This dish was inspired by a dish at Kin and Comfort, and it has a heavy dose of the comfort food for me. It is my take on the Japanese Curry Meatloaf. The two components, curry and meatloaf, of this dish can used in a variety of ways. The meatloaf part of this recipe first appeared in my blog in 2009 as the meat base of the deep fried nori rolls. It is also the same base recipe for the Lion head soup, which is one of my favorite soups. The curry sauce in this recipe is commonly served over rice as a vegetarian option such as the curry bowl at Ramen Tatsu-ya or with pieces of bones in chicken thighs like my mother used to make. The curry sauce can also be mixed in with cooked ground meat, minced onions, and carrots to form a meat sauce. My mother would often make puff pastry with said meat sauce. The options are endless so get creative. Please do note that if you omit the flour in the roux recipe, this is a gluten-free recipe.
Meatloaf (turn the into meat balls):
2 pounds ground pork
1 cup chopped scallions
1 cup diced carrots
1/2 cup diced water chestnuts (you can find these canned in many grocery stores now).
1 cup diced dried mushrooms (soak mushrooms for at least one hour prior to use)
2 table spoons garlic ginger paste - optional (find this in the Indian food section)
2 tablespoons of corn starch (optional)
Salt and Pepper (I used white pepper.)
Combine all ingredients in a large mixing bowl. Add more eggs or corn starch to achieve a sticky but not overly dense consistency. Transfer into an oven safe pan and bake at 375 for 30-35 minutes or until the center reaches 160 degrees. The time is really going to depend on what shape you use.
Japanese Curry Roux (two methods)
This recipe will make enough roux for at least 5 batches of curry.
8 tablespoons of butter
2 tablespoons of tumeric
4 tablespoons of Garam masala
2 tablespoon curry powder
2 tablespoon coriander powder
2 tablespoon of chilli powder
1 tablespoon paprika
2 teaspoon of black pepper powder
1/2 cups plain flour (for method 2).
Method 1 (contains gluten): Heat up the butter, and flour in a pan. Whisk the mixture until the roux becomes a golden brown. Add all the additional spices and whisk until thorough combined. It should start to roll and clump together like claydough. This is ready to use or you can store it in the freezer in an airtight container.
Method 2 (gluten free): Heat up the butter in a pan with the spices. Whisk until it comes together. It will clump together when ready to use. You can use this right now or store it in the freezer in an airtight container. When you use this roux for cooking, you will need to make a slurry of cornstarch and cold water to thicken your curry towards the end of cooking the dish. Just pour in 1/4 to 1/2 of a cup of cornstarch slurry into your curry while it is simmering, and that ought to thicken your dish right up.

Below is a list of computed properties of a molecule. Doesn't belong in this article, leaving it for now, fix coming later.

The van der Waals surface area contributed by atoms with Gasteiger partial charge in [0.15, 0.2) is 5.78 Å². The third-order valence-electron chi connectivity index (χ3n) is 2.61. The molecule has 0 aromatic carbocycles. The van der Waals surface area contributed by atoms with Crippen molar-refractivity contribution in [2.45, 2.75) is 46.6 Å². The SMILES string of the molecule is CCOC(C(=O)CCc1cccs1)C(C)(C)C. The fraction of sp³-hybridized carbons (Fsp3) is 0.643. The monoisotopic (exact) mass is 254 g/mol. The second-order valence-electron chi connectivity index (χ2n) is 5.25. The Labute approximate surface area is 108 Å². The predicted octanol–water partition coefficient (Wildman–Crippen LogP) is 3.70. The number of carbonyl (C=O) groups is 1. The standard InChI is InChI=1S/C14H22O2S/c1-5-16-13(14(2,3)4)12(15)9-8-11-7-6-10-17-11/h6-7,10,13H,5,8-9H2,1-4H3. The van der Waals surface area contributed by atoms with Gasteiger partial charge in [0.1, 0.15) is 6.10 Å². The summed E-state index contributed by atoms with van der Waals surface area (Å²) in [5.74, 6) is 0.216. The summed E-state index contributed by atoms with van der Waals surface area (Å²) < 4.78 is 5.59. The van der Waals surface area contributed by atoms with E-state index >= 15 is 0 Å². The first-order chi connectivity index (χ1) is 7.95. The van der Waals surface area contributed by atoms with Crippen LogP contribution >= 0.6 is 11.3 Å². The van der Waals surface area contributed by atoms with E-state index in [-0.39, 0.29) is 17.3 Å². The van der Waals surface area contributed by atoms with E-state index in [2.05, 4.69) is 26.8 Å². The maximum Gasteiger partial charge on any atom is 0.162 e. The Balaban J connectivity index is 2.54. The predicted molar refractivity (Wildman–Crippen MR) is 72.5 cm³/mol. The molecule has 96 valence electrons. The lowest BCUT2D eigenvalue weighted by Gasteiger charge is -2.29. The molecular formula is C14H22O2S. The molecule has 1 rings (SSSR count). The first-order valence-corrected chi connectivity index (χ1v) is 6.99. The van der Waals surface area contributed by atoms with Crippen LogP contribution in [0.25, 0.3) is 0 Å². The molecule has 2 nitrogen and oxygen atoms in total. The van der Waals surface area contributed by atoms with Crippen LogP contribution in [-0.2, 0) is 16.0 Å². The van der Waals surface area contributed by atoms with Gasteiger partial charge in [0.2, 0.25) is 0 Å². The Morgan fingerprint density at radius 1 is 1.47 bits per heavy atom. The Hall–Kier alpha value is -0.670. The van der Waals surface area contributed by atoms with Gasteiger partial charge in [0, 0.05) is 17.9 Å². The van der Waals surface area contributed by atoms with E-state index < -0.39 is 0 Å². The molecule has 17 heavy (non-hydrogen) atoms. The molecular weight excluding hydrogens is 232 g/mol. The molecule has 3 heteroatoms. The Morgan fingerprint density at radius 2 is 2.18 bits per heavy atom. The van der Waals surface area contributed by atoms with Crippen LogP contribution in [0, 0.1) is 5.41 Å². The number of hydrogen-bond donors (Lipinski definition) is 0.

This is the most basic and popular version of Japanese Curry is a medley of onion, carrots, and potato. If you're curious what that is like, order the curry bowl at Ramen Tatsuya. My mother often made the same recipe with chicken thigh meat for us ominvores. Seriously, you can put this over what ever you want.
Ingredients (adjust quantity to your liking):
1 large onion, large dice
3 carrots, peeled and diced about the size of the onion pieces
1 potato (typically yellow), diced into cubes.
1-2 tablespoons of the Japanese Roux
Oil for cooking
Optional: whole garlic cloves and chicken thigh pieces, deboned or butterflied.
In a large pan or soup pot, heat up a few tablespoons of oil. When the oil is hot, add in the onions, carrot, and potato. I like to add whole garlic cloves because there's nothing better than a good vampire deterrent. Totally optional though. It really doesn't matter much if you add these ingredients all at once or in order of cooking time as this dish usually takes a while to simmer. Everything will be thoroughly cooked once you are finished.
*If you want to make the chicken version, quickly fry up the chicken thighs first. They don't need to be completely done, but they should be partially cooked before adding the veggies. Once the onions are translucent and the potato chunks are about 75% done, add in the roux and mix it up thoroughly coating all the ingredients and giving it a light fry. Add about 1-2 cups of water or chicken stock to make your sauce. Your potatoes and chicken should be completely cooked by now. At this point, you need to adjust the strength of the curry. If you want it to be stronger, add more roux. If you want more sauce, add more water. If you want a thicker curry, add a cornstarch slurry and simmer for a few minutes.
Assembly: Put meatloaf on a plate. Put curry sauce over it. Eat up!
Meatloaf ingredients. My mother would say that the mushrooms should be smaller pieces.
Meatloaf ready for the oven.
Here's the spices or the curry along with flour (which can be optional).
This is just the start of the Japanese Curry Roux.
This Roux is ready to be used.
Carrots and onion go into the pan.
Extra roux going into the freezer.
A finished curry sauce with onions, carrots, and garlic. I didn't use potatoes in this batch.
Meatloaf plus Japanese curry = happy me.